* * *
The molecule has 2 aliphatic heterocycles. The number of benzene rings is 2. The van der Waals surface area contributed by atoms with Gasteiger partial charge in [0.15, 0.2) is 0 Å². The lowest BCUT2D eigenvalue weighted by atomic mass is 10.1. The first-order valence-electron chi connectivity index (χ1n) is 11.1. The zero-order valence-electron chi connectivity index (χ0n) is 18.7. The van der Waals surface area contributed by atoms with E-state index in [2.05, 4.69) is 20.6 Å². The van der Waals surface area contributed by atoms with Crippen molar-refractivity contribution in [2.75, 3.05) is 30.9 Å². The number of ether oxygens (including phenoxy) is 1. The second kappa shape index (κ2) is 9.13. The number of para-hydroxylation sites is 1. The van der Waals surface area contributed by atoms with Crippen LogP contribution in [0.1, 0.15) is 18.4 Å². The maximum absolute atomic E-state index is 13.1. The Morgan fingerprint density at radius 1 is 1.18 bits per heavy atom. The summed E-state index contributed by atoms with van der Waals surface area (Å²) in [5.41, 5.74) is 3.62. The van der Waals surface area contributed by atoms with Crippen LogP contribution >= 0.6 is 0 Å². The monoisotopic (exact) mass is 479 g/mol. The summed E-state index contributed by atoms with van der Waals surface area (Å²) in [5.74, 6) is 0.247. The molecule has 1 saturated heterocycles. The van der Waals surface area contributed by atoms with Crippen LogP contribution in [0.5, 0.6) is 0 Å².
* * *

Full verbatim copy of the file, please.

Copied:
The molecule has 2 aliphatic heterocycles. The number of benzene rings is 2. The van der Waals surface area contributed by atoms with Gasteiger partial charge in [0.15, 0.2) is 0 Å². The lowest BCUT2D eigenvalue weighted by atomic mass is 10.1. The first-order valence-electron chi connectivity index (χ1n) is 11.1. The zero-order valence-electron chi connectivity index (χ0n) is 18.7. The van der Waals surface area contributed by atoms with E-state index in [2.05, 4.69) is 20.6 Å². The van der Waals surface area contributed by atoms with Crippen molar-refractivity contribution in [2.75, 3.05) is 30.9 Å². The number of ether oxygens (including phenoxy) is 1. The second kappa shape index (κ2) is 9.13. The number of para-hydroxylation sites is 1. The van der Waals surface area contributed by atoms with Crippen LogP contribution in [0.1, 0.15) is 18.4 Å². The maximum absolute atomic E-state index is 13.1. The Morgan fingerprint density at radius 1 is 1.18 bits per heavy atom. The summed E-state index contributed by atoms with van der Waals surface area (Å²) in [5.41, 5.74) is 3.62. The van der Waals surface area contributed by atoms with Crippen LogP contribution >= 0.6 is 0 Å². The monoisotopic (exact) mass is 479 g/mol. The summed E-state index contributed by atoms with van der Waals surface area (Å²) in [5.74, 6) is 0.247. The molecule has 1 saturated heterocycles. The van der Waals surface area contributed by atoms with Crippen LogP contribution in [0.5, 0.6) is 0 Å².